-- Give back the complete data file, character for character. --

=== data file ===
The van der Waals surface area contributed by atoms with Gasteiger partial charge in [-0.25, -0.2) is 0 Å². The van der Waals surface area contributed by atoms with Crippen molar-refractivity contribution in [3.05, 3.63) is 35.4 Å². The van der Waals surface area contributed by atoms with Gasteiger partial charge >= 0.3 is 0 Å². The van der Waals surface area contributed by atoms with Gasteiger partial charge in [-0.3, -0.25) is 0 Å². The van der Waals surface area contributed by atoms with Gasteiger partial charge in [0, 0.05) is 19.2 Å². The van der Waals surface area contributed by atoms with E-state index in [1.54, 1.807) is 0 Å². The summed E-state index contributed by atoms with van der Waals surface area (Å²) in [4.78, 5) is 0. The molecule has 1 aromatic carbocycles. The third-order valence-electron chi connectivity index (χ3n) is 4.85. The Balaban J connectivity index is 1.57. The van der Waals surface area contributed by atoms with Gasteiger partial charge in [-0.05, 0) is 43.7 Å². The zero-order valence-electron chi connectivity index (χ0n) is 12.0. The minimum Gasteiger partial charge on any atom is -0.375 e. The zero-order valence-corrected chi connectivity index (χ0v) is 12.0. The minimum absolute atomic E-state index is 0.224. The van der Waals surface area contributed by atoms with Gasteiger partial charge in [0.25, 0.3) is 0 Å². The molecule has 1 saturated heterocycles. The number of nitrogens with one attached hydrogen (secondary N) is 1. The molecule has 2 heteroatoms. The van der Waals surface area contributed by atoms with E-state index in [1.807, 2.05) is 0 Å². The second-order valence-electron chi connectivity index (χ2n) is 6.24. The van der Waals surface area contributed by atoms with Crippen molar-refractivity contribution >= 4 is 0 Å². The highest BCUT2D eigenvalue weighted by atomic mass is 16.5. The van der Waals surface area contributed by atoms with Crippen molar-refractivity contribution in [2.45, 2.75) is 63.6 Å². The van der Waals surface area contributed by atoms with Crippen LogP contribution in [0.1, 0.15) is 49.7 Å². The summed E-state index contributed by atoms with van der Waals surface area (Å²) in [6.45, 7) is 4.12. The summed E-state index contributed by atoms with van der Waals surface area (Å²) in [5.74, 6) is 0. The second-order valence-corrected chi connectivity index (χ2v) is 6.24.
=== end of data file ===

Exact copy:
The van der Waals surface area contributed by atoms with Gasteiger partial charge in [-0.25, -0.2) is 0 Å². The van der Waals surface area contributed by atoms with Crippen molar-refractivity contribution in [3.05, 3.63) is 35.4 Å². The van der Waals surface area contributed by atoms with Gasteiger partial charge >= 0.3 is 0 Å². The van der Waals surface area contributed by atoms with Gasteiger partial charge in [-0.3, -0.25) is 0 Å². The van der Waals surface area contributed by atoms with Gasteiger partial charge in [0, 0.05) is 19.2 Å². The van der Waals surface area contributed by atoms with E-state index in [1.54, 1.807) is 0 Å². The summed E-state index contributed by atoms with van der Waals surface area (Å²) in [4.78, 5) is 0. The molecule has 1 aromatic carbocycles. The third-order valence-electron chi connectivity index (χ3n) is 4.85. The Balaban J connectivity index is 1.57. The van der Waals surface area contributed by atoms with Gasteiger partial charge in [-0.05, 0) is 43.7 Å². The zero-order valence-electron chi connectivity index (χ0n) is 12.0. The minimum Gasteiger partial charge on any atom is -0.375 e. The zero-order valence-corrected chi connectivity index (χ0v) is 12.0. The minimum absolute atomic E-state index is 0.224. The van der Waals surface area contributed by atoms with Gasteiger partial charge in [0.25, 0.3) is 0 Å². The molecule has 1 saturated heterocycles. The number of nitrogens with one attached hydrogen (secondary N) is 1. The molecule has 2 heteroatoms. The van der Waals surface area contributed by atoms with E-state index in [1.807, 2.05) is 0 Å². The second-order valence-electron chi connectivity index (χ2n) is 6.24. The van der Waals surface area contributed by atoms with Crippen molar-refractivity contribution >= 4 is 0 Å². The highest BCUT2D eigenvalue weighted by atomic mass is 16.5. The van der Waals surface area contributed by atoms with Crippen molar-refractivity contribution in [2.45, 2.75) is 63.6 Å². The van der Waals surface area contributed by atoms with Crippen LogP contribution in [0.1, 0.15) is 49.7 Å². The summed E-state index contributed by atoms with van der Waals surface area (Å²) in [6.45, 7) is 4.12. The summed E-state index contributed by atoms with van der Waals surface area (Å²) in [5.74, 6) is 0. The second-order valence-corrected chi connectivity index (χ2v) is 6.24.